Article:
Under Nazi control, the Yugoslav people suffered a holocaust, which,
when measured on a per-capita basis, was greater than the persecution
of the Jews in Germany, Poland and elsewhere in Europe -- a fact
that is not generally well known in the West. The most infamous
of the extermination camps was located in Jasenovac, where upwards
of 1.2 million Serbs, Jews, and Gypsies perished at the hands of
the Nazi-led Croatian Ustashe.
When the Nazi's were finally driven out in 1944 and the war ended,
the Serbs, like the Jews, said "Never Again!" To support
that posture, they decided to arm the entire populace as an armed
militia, even though they were then Communists. Normal gun ownership
as we know it here was not allowed, but they knew that if the enemy
came again, their basic defense would be the armed peasant.
The Model 1948 98k Short Rifle or otherwise called the Yugoslavian
M48 is based in design on the German 98k Mauser and the Yugoslavian
Model FN 30 and 24 Carbines and Rifles. It is the last military
Mauser rifle (not made from parts or a rebuilt) made and was produced
in Yugoslavia at the Kragujevac arsenal from 1945 until 1952. The
rifles were built on German tooling, but are of a more robust construction,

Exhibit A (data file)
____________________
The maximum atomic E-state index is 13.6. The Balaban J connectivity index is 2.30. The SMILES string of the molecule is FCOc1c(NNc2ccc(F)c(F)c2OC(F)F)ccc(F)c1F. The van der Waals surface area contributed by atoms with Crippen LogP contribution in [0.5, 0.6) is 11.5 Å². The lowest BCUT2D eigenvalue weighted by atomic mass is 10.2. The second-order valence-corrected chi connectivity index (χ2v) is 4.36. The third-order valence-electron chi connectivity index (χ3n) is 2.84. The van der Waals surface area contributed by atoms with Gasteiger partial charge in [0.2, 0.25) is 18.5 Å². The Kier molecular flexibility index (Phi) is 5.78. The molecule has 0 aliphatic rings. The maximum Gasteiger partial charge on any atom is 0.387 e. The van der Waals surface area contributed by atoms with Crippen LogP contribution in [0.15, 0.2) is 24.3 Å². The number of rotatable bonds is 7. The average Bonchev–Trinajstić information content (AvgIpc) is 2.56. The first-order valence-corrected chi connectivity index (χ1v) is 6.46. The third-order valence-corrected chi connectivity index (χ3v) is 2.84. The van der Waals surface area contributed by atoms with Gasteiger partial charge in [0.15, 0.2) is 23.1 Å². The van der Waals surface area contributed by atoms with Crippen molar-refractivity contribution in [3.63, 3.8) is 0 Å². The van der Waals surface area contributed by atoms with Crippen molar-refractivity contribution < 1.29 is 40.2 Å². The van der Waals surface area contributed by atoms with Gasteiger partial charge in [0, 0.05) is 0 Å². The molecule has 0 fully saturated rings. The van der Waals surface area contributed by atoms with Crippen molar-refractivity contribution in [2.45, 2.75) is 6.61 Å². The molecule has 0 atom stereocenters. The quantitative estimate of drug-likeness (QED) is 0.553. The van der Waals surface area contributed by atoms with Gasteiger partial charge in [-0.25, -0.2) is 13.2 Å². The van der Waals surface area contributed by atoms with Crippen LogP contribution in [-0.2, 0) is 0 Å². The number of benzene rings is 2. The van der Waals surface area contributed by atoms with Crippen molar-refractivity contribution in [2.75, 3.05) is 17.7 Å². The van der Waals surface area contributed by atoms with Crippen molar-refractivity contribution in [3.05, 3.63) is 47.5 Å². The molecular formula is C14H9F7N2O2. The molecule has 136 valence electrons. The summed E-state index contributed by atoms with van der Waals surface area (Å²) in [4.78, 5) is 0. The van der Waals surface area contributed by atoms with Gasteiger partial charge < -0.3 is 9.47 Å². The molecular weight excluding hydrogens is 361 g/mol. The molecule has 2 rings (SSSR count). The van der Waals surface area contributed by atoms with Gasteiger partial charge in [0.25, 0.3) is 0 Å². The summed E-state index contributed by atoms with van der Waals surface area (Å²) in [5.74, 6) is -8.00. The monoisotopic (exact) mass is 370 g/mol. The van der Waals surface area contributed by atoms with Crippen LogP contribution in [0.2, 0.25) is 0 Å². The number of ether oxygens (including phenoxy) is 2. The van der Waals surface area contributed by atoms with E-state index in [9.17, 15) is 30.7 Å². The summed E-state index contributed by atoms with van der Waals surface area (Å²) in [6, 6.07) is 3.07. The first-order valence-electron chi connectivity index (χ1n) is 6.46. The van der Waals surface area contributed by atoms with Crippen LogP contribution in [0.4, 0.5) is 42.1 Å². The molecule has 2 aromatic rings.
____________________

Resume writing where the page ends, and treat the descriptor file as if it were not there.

because the Yugoslav factories did not experience the materials
shortages that cheapened the later German production.
The rifles and ammunition were dispersed to military storage facilities
around the country in anticipation of WWIII. Semi-automatic infantry
weapons such as the SKS and the AK47 soon made these Mauser rifles
obsolete for modern combat. Even so, the Mausers were still kept
in reserve and ready for service
And so it continued for over fifty years. Then the Berlin wall
came down, Communism died, the Bosnian war started, and Yugoslavia
broke apart with five of its seven states becoming independent countries.
The newly independent countries were able to take control of the
military storage facilities in their territories and sell these
rifles on the international surplus weapons market.